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Don't Ask, Don't Tell Repeal Ceberated with March and Rally

West Hollywood observed the official end of the military ban on gays serving openly in the military with a rally in West Hollywood Park and a march down Santa Monica Blvd.

Residents took to the streets Tuesday night to celebrate the official end of Don’t Ask, Don’t Tell.

In a march from West Hollywood Park down the sidewalk along Santa Monica Blvd. to the Sal Guarriello Veterans’ Memorial fountain at Holloway, about 100 people cheered and chanted as they waved rainbow flags and carried homemade signs. Cars driving by honked to signal their support.

“Happy Repeal Day,” yelled some of the marchers, jubilant at the official repeal of the U.S. government’s 18-year-old controversial ban on gay, lesbian and bisexuals openly serving in the military.

David Woolery, who served in the Air Force during the first Gulf War, made a special trip from Whittier to attend, saying he felt it was important to mark the occasion and the West Hollywood celebration was the only one he could find.

Woolery told Weho Patch the entire time he was in the Air Force, he lived in fear that any squeak he made would get him kicked out.

Rally

At a rally in the park beforehand, Mayor Pro Tempore Jeff Prang told the crowd gathered, “This is a great day for West Hollywood, this is a great day for our nation.”

“[Former President Bill Clinton] disappointed a lot of us when he agreed to Don’t Ask, Don’t Tell, which was not a remarkable improvement over what we had been enduring for decades before that,” Prang said. “After a lot of work hard work by a lot of people, by people both in uniform and out of uniform, we are here today, September 20, 2011, the end of Don’t Ask, Don’t Tell.”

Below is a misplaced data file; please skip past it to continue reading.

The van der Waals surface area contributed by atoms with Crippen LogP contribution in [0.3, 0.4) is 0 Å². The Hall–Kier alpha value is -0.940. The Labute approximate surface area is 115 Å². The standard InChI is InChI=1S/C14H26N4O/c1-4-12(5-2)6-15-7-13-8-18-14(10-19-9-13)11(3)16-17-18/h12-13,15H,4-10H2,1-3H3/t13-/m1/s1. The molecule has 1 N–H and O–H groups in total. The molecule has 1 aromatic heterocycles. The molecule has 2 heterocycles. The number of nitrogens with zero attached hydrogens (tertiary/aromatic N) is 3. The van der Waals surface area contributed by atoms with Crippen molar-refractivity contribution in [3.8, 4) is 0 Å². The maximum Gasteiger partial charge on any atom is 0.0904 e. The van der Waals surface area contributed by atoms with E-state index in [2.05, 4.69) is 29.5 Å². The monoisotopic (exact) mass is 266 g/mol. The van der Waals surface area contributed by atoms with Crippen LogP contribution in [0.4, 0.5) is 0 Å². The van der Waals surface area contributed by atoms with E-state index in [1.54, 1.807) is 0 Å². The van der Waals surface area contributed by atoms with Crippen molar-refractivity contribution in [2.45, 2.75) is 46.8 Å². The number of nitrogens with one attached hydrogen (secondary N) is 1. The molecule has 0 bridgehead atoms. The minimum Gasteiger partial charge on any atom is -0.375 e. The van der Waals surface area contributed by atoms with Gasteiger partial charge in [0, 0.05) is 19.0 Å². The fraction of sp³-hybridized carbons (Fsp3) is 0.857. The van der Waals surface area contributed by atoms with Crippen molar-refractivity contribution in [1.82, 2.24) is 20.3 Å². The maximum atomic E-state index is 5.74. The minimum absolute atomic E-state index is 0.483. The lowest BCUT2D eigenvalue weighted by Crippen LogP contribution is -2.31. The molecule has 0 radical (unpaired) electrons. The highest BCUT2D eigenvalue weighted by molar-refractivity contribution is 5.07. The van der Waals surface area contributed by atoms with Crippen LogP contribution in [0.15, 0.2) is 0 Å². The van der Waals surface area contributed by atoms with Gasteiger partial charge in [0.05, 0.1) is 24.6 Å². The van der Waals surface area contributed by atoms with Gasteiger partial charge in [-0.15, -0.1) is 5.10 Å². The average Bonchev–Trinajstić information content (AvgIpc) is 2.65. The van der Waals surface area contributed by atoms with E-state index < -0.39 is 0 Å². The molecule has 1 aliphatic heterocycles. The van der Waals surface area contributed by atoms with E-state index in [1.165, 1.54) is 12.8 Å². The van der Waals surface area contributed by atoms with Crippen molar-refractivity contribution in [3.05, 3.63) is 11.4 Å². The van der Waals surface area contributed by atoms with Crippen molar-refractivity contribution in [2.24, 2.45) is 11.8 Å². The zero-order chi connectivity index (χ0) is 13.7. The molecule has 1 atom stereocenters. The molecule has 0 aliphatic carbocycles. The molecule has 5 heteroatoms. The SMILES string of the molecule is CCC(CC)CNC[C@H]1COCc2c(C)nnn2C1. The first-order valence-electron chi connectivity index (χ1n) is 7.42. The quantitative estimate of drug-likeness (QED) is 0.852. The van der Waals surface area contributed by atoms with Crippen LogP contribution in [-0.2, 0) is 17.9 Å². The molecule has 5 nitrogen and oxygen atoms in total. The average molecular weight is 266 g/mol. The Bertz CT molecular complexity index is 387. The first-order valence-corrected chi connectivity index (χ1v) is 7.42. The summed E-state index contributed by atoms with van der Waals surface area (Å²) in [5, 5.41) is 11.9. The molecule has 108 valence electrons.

“The government has finally thrown open wide the doors to the biggest closet that has ever been ever created,” said Peter Renn of Lambda Legal, an LGBT legal organization fighting discrimination. “I am very glad to be able to talk about Don’t Ask Don’t Tell in the past tense.”

Councilmember Abbe Land gave a special shout out to “all the men and women who had to courage and the desire to serve this country when they couldn’t actually be who they wanted to be while they were doing it.”

Tipping point

Tom Carpenter of the Servicemembers Legal Defense Network called the end of DADT a tipping point for the gay community. He said it was about the three “M”s – Marriage, Military and Ministry. With the collapse of the military leg of the “3M stool,” Carpenter predicted the other two legs would soon follow.